Generating Easy To Remember Yet Secure Passwords

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I had some Twitter conversations about passwords lately, and long and boring discussions with my friends and co-workers. It turns out that no matter how many security articles and books are published about passwords, people tend to follow a very, very insecure method of picking them up and memorizing them. In this post I’ll try to demonstrate a brand new theory (or maybe not so new) of creating and memorizing secure passwords.

There are so many websites out there in the web asking you to provide a password. Some of them follow security conventions, others don’t. If you’re subscribed to at least 30 or 40 resources, social networks and desktop applications, there’s literally no way you could remember all those passwords unless (or the top 5 mistakes while choosing a new password):

  • You’re using a dictionary word
  • You’re using the same password over and over
  • You’re using a sequence of characters (12345, qwerty, abcdef, abc123, etc.)
  • You’re using your own name, your dog’s name or your girlfriend’s name
  • You’re using a password that matches your login

There are many articles out there that help you pick a strong password, but as I said, there’s literally no way of memorizing them all, unless you’re some genius of course. This is why people tend to use good passwords and store them in special applications called password managers, designed to store your passwords like 1Password, Keepass, Lastpass, Google Docs, a text file on your computer, or a sheet of paper on your desk ;)

There are several problems with this approach: you’re storing all your passwords in one place, your passwords are not portable, your passwords are written down! My number one rule is never write down your password, never! No notepads, no software and especially no sheet on your desk — that’s the worst thing you could do.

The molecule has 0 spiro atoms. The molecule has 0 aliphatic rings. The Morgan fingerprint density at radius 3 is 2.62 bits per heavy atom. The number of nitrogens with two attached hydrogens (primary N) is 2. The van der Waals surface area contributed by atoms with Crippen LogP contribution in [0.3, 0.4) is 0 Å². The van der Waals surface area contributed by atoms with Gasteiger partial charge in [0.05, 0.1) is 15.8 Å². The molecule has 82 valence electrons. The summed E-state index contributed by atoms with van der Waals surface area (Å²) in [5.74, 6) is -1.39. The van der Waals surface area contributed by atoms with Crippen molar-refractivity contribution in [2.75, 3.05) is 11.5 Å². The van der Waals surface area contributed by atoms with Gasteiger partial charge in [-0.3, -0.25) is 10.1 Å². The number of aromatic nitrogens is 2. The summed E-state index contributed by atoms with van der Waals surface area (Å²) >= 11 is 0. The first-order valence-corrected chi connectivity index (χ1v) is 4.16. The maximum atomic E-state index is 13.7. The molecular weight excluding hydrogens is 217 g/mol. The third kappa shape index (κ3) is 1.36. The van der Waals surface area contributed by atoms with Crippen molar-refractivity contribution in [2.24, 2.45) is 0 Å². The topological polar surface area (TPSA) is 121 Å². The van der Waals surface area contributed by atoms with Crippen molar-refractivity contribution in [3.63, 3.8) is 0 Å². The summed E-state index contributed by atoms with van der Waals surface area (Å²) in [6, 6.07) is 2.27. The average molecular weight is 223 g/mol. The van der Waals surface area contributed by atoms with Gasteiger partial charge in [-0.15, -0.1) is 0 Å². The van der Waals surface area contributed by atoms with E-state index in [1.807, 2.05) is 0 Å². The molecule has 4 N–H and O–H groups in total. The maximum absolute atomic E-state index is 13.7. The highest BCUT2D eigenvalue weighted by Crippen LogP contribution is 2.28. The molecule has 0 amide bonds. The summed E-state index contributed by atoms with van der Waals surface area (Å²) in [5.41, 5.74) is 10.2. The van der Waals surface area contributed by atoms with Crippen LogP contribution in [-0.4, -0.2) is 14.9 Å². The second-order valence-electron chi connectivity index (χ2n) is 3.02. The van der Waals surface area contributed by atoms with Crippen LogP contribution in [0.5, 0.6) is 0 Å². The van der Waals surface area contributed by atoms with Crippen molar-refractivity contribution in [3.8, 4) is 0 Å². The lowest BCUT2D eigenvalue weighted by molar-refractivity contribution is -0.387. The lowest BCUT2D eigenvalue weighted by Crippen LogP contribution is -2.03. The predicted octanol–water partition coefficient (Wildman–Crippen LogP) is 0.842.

So how do you keep all those 30, 40 or maybe a hundred passwords in your mind? The simple answer is — you don’t.

The Password Theory

Right. What I’ll be trying to teach you here is how to create a password theory of your own. One that lives in your brain, and one that only you know. Then that theory will become the only thing you have to memorize, and it will create strong, secure and uncrackable passwords.

This may sound a little difficult, but relax. Remembering 40 different passwords is way more difficult than remembering and applying one theory.

I’ll show you how to create a very simple theory in this post, but you shouldn’t use it (obviously) — create your own and stick to it. Besides, a theory created by yourself will be much easier to memorize. So let’s begin, and our brand new theory will be called K3. Try guessing where the name came from.

Example: The K3 Theory

I’ll first give you the theory itself, then explain the details of what each step does and finally give you implementation examples with Twitter and Facebook and

  1. Lowercase the name of the service and remove any symbols
  2. Grab the first two letters and uppercase the second one
  3. Attach a lowercase k and the number of symbols in the service name to the left of the result
  4. Attach an uppercase J and the number of symbols divided by two (with no remainder) to the end
  5. Grab the last two letters of the service name, increase the second one by one and uppercase it, split them with the number 3 in the middle, attach to the end of the result
  6. Add 3, 6, 9, 12 to the end if the password length is too small

Suppose we’re creating a password for MyService, during the first step we’re left with myservice, second step gives us mY and the third step is quite straightforward too: k9mY (there are 9 symbols in the name MyService). During step four you’re grabbing a J together with a 4 (9 divided by 2 will be 4.5, strip the remainder), so you’re now left with k9mYJ4. At step five you’re taking “ce” and increasing the second letter by one, so “e” becomes “f”, then uppercase, so you’ve got “cF” split them with the number 3 — “c3F” and attach to the result: k9mYJ4c3F.

The last step is optional, depending on whether the service you’re subscribing to asks you for a minimum of 7, 8, 10 or maybe 15 symbols in your password. So for instance, if we’re asked for a minimum of 10 symbols, our final password is k9mYJ4c3F3, if we’re asked for 15 — k9mYJ4c3F3691215 (see the sequence of 3, 6, 9, 12, 15).